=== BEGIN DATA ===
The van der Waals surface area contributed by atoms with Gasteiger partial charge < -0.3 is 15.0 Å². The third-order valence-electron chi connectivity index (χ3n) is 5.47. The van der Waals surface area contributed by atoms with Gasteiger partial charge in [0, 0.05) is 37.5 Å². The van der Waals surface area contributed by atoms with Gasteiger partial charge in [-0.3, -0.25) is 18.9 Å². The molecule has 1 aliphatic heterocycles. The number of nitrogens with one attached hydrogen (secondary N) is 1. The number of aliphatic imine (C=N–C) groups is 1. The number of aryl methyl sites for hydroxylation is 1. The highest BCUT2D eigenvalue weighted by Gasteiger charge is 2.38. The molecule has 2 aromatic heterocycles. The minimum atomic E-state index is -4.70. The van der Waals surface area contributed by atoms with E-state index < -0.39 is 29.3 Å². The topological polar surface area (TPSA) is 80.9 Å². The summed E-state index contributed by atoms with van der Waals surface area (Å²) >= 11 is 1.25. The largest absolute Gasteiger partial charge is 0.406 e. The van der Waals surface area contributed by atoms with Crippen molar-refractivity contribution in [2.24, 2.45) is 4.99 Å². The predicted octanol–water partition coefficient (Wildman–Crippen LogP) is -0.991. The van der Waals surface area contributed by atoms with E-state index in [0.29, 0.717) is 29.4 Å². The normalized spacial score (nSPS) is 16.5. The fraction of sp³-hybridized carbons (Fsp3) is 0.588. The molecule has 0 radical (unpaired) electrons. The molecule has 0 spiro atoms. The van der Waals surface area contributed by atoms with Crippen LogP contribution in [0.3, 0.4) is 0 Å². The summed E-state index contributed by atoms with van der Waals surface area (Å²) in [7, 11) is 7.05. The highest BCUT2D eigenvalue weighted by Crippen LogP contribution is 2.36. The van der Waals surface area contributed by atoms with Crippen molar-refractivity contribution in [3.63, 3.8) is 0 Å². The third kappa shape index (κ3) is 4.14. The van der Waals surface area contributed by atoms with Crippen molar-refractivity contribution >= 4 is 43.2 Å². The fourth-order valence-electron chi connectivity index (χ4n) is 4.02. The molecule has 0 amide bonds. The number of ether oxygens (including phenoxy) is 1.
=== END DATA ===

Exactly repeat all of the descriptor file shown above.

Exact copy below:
The van der Waals surface area contributed by atoms with Gasteiger partial charge < -0.3 is 15.0 Å². The third-order valence-electron chi connectivity index (χ3n) is 5.47. The van der Waals surface area contributed by atoms with Gasteiger partial charge in [0, 0.05) is 37.5 Å². The van der Waals surface area contributed by atoms with Gasteiger partial charge in [-0.3, -0.25) is 18.9 Å². The molecule has 1 aliphatic heterocycles. The number of nitrogens with one attached hydrogen (secondary N) is 1. The number of aliphatic imine (C=N–C) groups is 1. The number of aryl methyl sites for hydroxylation is 1. The highest BCUT2D eigenvalue weighted by Gasteiger charge is 2.38. The molecule has 2 aromatic heterocycles. The minimum atomic E-state index is -4.70. The van der Waals surface area contributed by atoms with E-state index < -0.39 is 29.3 Å². The topological polar surface area (TPSA) is 80.9 Å². The summed E-state index contributed by atoms with van der Waals surface area (Å²) >= 11 is 1.25. The largest absolute Gasteiger partial charge is 0.406 e. The van der Waals surface area contributed by atoms with Crippen molar-refractivity contribution in [2.24, 2.45) is 4.99 Å². The predicted octanol–water partition coefficient (Wildman–Crippen LogP) is -0.991. The van der Waals surface area contributed by atoms with E-state index in [0.29, 0.717) is 29.4 Å². The normalized spacial score (nSPS) is 16.5. The fraction of sp³-hybridized carbons (Fsp3) is 0.588. The molecule has 0 radical (unpaired) electrons. The molecule has 0 spiro atoms. The van der Waals surface area contributed by atoms with Crippen LogP contribution in [0.3, 0.4) is 0 Å². The summed E-state index contributed by atoms with van der Waals surface area (Å²) in [7, 11) is 7.05. The highest BCUT2D eigenvalue weighted by Crippen LogP contribution is 2.36. The van der Waals surface area contributed by atoms with Crippen molar-refractivity contribution in [3.63, 3.8) is 0 Å². The third kappa shape index (κ3) is 4.14. The van der Waals surface area contributed by atoms with Crippen molar-refractivity contribution >= 4 is 43.2 Å². The fourth-order valence-electron chi connectivity index (χ4n) is 4.02. The molecule has 0 amide bonds. The number of ether oxygens (including phenoxy) is 1.